Trump’s Quackery — Steve Coll in The New Yorker on the need for rigorous science in the midst of the worst pandemic in history.
On March 18th, researchers in France circulated a study about the promising experimental use of hydroxychloroquine, an anti-malaria drug, in combination with azithromycin, an antibiotic, as a treatment for the disease caused by the coronavirus. The study was neither randomized nor peer-reviewed, and other scientists soon criticized its methodology. But Tucker Carlson, on Fox News, highlighted the work. The next day, President Trump promoted hydroxychloroquine’s “very, very encouraging early results.” He added, mentioning another unproven therapy, “I think it could be, based on what I see, it could be a game changer.”
At a White House press briefing on March 20th, a reporter asked Anthony Fauci, the director of the National Institute of Allergy and Infectious Diseases, whether hydroxychloroquine could be effective in treating covid-19. “The answer is no,” Fauci said, before yielding the microphone to Trump, who countered, “May work, may not. I feel good about it. That’s all it is, just a feeling, you know, smart guy.” A few days later, Tedros Adhanom Ghebreyesus, the director-general of the World Health Organization, said, “Using untested drugs without the right evidence could raise false hope and even do more harm than good.”
Trump’s quackery was at once eccentric and terrifying—a reminder, if one was needed, of his scorn for rigorous science, even amid the worst pandemic to strike the country in a century. Yet his conduct typified his leadership as the crisis has intensified: his dependency on Fox News for ideas and message amplification, his unshakable belief in his own genius, and his understandable concern that his reëlection may be in danger if he does not soon discover a way to vanquish COVID-19 and reverse its devastation of the economy.
New York City now faces a “troubling and astronomical” increase in cases, according to Governor Andrew Cuomo, and the emergency is overwhelming hospitals, straining drug and equipment supplies, and threatening to cause a shortage of ventilators. The grim course of events in the city is a “canary in the coal mine” for the rest of the country, Cuomo said, and leaders elsewhere must take decisive action lest they, too, become inundated. Trump, though, spent much of last week promoting a contrarian gambit that has been percolating in the right-wing media. He said that, to revitalize the economy, he would like to lift travel restrictions and reopen workplaces across the country within weeks, perhaps by Easter, which is on April 12th, because, as he put it repeatedly, “we can’t let the cure be worse than the problem.”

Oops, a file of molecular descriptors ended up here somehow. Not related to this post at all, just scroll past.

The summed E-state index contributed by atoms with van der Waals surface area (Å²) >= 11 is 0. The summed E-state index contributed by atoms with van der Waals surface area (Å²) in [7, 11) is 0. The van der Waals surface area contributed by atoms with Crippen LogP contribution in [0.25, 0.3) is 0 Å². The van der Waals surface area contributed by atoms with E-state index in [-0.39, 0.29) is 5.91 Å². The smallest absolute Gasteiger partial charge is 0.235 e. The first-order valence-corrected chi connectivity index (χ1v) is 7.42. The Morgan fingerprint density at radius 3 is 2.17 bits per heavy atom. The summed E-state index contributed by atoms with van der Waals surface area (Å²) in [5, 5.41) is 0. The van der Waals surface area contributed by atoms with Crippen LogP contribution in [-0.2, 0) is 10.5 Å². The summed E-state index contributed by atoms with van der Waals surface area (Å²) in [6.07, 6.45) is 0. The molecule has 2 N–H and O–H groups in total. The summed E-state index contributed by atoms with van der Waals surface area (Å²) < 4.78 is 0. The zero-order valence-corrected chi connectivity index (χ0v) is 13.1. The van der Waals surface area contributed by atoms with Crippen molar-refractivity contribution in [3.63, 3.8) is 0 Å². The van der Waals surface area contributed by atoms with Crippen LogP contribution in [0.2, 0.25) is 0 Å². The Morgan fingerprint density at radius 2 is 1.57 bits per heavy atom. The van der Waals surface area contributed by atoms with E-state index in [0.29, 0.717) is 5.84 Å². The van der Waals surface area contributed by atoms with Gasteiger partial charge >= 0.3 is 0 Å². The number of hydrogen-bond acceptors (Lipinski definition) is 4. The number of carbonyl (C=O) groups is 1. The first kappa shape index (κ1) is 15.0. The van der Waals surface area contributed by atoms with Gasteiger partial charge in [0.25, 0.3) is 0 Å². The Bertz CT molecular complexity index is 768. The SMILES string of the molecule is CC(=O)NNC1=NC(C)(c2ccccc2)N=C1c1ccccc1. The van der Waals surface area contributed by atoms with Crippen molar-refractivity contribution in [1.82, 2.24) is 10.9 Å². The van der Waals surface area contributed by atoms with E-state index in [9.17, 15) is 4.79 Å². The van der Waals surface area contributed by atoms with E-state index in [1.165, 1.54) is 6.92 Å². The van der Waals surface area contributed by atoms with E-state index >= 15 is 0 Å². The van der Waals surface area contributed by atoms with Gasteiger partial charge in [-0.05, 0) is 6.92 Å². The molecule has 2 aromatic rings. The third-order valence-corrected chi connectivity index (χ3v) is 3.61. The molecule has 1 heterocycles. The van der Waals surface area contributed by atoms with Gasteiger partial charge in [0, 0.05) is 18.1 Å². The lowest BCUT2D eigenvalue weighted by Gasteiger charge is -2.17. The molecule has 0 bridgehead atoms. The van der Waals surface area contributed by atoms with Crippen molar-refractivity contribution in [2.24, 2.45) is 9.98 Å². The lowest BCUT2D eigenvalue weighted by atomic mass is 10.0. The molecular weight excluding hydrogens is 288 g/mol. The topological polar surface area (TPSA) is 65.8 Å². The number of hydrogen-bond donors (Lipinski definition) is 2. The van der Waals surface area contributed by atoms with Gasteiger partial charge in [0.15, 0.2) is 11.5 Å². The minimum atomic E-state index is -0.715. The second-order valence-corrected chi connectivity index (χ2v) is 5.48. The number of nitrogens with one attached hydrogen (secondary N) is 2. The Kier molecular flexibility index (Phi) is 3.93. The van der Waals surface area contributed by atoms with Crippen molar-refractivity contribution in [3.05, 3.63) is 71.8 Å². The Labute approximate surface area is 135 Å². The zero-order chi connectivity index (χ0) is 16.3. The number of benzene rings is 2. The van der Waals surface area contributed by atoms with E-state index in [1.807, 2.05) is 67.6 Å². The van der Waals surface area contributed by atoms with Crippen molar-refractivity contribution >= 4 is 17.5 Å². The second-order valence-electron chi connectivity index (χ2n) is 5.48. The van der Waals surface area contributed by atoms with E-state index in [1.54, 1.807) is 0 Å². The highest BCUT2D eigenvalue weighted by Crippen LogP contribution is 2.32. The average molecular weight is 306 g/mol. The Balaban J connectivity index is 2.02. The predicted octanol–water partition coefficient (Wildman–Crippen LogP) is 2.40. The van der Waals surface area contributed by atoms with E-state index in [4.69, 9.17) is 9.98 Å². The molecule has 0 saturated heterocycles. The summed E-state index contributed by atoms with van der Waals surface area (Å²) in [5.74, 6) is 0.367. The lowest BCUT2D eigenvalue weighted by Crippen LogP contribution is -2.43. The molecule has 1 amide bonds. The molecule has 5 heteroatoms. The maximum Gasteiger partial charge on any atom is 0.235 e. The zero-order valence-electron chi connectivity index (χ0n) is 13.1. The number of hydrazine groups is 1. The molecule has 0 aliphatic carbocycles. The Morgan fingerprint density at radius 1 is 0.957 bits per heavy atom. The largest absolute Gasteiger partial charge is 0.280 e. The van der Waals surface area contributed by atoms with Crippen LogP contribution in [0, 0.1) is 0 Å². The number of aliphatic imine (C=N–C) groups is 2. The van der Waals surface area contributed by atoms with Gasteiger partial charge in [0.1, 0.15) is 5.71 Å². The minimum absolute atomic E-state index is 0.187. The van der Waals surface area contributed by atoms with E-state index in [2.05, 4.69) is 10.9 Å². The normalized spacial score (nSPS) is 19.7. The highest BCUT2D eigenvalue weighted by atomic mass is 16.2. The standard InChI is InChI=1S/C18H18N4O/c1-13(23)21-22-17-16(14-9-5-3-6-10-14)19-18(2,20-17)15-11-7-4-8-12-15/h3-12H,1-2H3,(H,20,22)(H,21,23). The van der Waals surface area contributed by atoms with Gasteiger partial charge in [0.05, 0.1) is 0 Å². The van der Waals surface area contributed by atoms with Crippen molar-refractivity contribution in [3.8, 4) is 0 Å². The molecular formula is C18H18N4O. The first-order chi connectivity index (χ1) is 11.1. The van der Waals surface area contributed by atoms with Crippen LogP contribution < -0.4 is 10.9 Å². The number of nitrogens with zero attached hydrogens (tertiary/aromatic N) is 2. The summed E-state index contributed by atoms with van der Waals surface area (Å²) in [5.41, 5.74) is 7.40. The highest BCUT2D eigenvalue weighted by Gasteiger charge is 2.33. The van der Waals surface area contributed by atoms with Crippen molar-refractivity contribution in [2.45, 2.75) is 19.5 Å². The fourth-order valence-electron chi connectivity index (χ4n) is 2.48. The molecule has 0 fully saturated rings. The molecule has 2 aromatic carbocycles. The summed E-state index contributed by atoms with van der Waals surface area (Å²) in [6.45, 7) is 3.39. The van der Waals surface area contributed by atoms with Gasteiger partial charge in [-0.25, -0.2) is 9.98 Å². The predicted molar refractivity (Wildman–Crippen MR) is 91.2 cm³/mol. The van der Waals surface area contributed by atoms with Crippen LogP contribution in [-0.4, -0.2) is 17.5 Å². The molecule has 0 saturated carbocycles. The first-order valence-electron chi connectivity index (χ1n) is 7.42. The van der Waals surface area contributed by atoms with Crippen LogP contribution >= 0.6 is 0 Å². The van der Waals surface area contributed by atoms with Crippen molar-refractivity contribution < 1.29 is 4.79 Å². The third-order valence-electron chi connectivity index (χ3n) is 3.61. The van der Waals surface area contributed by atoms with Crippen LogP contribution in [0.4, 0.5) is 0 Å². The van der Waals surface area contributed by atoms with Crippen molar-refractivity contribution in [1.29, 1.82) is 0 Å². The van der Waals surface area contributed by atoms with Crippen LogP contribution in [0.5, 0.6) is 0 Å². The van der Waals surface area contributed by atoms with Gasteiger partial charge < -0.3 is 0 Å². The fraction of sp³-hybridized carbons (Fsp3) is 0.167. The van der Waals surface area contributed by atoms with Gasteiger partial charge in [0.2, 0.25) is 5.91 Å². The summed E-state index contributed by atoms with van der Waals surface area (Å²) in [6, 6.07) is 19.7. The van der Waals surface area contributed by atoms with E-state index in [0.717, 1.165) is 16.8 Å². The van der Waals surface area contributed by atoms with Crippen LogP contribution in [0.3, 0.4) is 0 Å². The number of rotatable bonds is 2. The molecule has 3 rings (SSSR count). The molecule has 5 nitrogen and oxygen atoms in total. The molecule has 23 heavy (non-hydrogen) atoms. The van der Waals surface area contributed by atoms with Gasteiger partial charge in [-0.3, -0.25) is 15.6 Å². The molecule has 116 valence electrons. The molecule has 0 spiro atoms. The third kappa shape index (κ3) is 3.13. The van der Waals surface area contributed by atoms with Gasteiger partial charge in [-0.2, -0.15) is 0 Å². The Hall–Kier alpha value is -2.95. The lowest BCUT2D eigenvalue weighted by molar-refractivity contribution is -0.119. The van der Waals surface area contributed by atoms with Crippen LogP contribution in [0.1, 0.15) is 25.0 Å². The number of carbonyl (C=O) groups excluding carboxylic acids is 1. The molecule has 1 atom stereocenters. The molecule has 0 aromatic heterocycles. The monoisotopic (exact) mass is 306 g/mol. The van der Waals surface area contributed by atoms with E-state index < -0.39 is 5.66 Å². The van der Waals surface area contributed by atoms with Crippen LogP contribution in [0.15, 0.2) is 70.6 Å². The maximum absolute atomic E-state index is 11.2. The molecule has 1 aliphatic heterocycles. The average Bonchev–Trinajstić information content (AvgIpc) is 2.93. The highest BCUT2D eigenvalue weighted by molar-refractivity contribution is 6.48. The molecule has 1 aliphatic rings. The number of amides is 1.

Public-health experts immediately warned against such a reversal of social-distancing rules. “The virus will surge, many will fall ill, and there will be more deaths,” William Schaffner, a specialist in preventive medicine at Vanderbilt University, told the Times. When a reporter asked the President whether any of the “doctors on your team” had advised him that a hasty reopening was “the right path to pursue,” he replied, “If it were up to the doctors, they may say, ‘Let’s keep it shut down . . . let’s keep it shut for a couple of years.’ ” Public-health specialists have said no such thing; they have spoken of a conditions-based approach (“You don’t make the timeline, the virus makes the timeline,” Fauci has said), while advising that, to save the most lives, local leaders must wait to lift restrictions in their areas until the data show that the virus has stopped spreading. Trump said that any loosening of rules he might seek around the country—he mentioned Nebraska and Idaho as possible sites—would be “based on hard facts and data,” but he also said that he chose Easter as a target date because he “just thought it was a beautiful time.”
It is true, as Trump also argued, that enormous job losses and an all but certain recession caused by the pandemic will harm many vulnerable Americans, and claim lives, as ill people without health insurance, for example, forgo care or struggle to get it at stressed clinics and hospitals. Yet, at least in the short term, over-all mortality rates fall during recessions; the reasons for this aren’t fully clear, but social scientists think they may include the public-health benefits of a decrease in pollution, as a result of the slowing economy. In any event, the case the President made for hurrying an economic revival against the advice of scientists was morally odious; it suggested that large numbers of otherwise avoidable deaths might have to be accepted as the price of job creation.